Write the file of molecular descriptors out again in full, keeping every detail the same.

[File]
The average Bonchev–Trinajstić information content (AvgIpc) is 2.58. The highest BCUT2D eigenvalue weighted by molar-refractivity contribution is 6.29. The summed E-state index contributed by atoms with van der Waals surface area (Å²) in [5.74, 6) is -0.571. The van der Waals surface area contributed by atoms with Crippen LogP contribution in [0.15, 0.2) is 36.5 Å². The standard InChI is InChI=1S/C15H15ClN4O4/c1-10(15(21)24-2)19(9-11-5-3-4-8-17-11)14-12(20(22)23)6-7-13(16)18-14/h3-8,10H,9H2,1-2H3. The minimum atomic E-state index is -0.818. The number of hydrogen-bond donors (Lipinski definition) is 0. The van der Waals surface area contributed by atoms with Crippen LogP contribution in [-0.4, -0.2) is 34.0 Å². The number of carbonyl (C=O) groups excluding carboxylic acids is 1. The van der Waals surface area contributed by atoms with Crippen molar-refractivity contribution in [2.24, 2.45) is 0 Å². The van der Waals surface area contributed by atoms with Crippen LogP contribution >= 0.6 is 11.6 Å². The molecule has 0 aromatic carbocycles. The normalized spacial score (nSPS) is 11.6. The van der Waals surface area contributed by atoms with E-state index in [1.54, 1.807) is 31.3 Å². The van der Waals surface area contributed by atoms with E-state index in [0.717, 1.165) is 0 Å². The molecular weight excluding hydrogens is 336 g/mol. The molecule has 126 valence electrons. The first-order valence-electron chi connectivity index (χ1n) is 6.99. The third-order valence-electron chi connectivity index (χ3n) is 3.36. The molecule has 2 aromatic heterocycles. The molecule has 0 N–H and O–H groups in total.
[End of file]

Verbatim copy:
The average Bonchev–Trinajstić information content (AvgIpc) is 2.58. The highest BCUT2D eigenvalue weighted by molar-refractivity contribution is 6.29. The summed E-state index contributed by atoms with van der Waals surface area (Å²) in [5.74, 6) is -0.571. The van der Waals surface area contributed by atoms with Crippen LogP contribution in [0.15, 0.2) is 36.5 Å². The standard InChI is InChI=1S/C15H15ClN4O4/c1-10(15(21)24-2)19(9-11-5-3-4-8-17-11)14-12(20(22)23)6-7-13(16)18-14/h3-8,10H,9H2,1-2H3. The minimum atomic E-state index is -0.818. The number of hydrogen-bond donors (Lipinski definition) is 0. The van der Waals surface area contributed by atoms with Crippen LogP contribution in [-0.4, -0.2) is 34.0 Å². The number of carbonyl (C=O) groups excluding carboxylic acids is 1. The van der Waals surface area contributed by atoms with Crippen molar-refractivity contribution in [2.24, 2.45) is 0 Å². The van der Waals surface area contributed by atoms with Crippen LogP contribution >= 0.6 is 11.6 Å². The molecule has 0 aromatic carbocycles. The normalized spacial score (nSPS) is 11.6. The van der Waals surface area contributed by atoms with E-state index in [1.54, 1.807) is 31.3 Å². The van der Waals surface area contributed by atoms with E-state index in [0.717, 1.165) is 0 Å². The molecular weight excluding hydrogens is 336 g/mol. The molecule has 126 valence electrons. The first-order valence-electron chi connectivity index (χ1n) is 6.99. The third-order valence-electron chi connectivity index (χ3n) is 3.36. The molecule has 2 aromatic heterocycles. The molecule has 0 N–H and O–H groups in total.